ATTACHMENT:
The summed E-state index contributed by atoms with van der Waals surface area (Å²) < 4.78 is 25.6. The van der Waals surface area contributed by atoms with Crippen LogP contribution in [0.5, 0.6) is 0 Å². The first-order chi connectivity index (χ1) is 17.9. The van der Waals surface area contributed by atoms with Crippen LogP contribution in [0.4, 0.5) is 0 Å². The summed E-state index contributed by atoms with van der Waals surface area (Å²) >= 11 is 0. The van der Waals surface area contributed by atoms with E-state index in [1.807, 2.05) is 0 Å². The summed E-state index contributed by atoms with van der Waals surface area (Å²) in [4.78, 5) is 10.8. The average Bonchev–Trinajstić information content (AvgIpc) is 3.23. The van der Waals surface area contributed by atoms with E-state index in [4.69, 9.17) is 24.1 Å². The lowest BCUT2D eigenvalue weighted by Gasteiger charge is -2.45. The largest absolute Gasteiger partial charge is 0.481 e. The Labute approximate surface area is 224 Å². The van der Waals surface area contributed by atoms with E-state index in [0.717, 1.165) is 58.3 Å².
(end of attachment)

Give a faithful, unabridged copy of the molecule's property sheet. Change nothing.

The summed E-state index contributed by atoms with van der Waals surface area (Å²) < 4.78 is 25.6. The van der Waals surface area contributed by atoms with Crippen LogP contribution in [0.5, 0.6) is 0 Å². The first-order chi connectivity index (χ1) is 17.9. The van der Waals surface area contributed by atoms with Crippen LogP contribution in [0.4, 0.5) is 0 Å². The summed E-state index contributed by atoms with van der Waals surface area (Å²) >= 11 is 0. The van der Waals surface area contributed by atoms with E-state index in [1.807, 2.05) is 0 Å². The summed E-state index contributed by atoms with van der Waals surface area (Å²) in [4.78, 5) is 10.8. The average Bonchev–Trinajstić information content (AvgIpc) is 3.23. The van der Waals surface area contributed by atoms with E-state index in [4.69, 9.17) is 24.1 Å². The lowest BCUT2D eigenvalue weighted by Gasteiger charge is -2.45. The largest absolute Gasteiger partial charge is 0.481 e. The Labute approximate surface area is 224 Å². The van der Waals surface area contributed by atoms with E-state index in [0.717, 1.165) is 58.3 Å².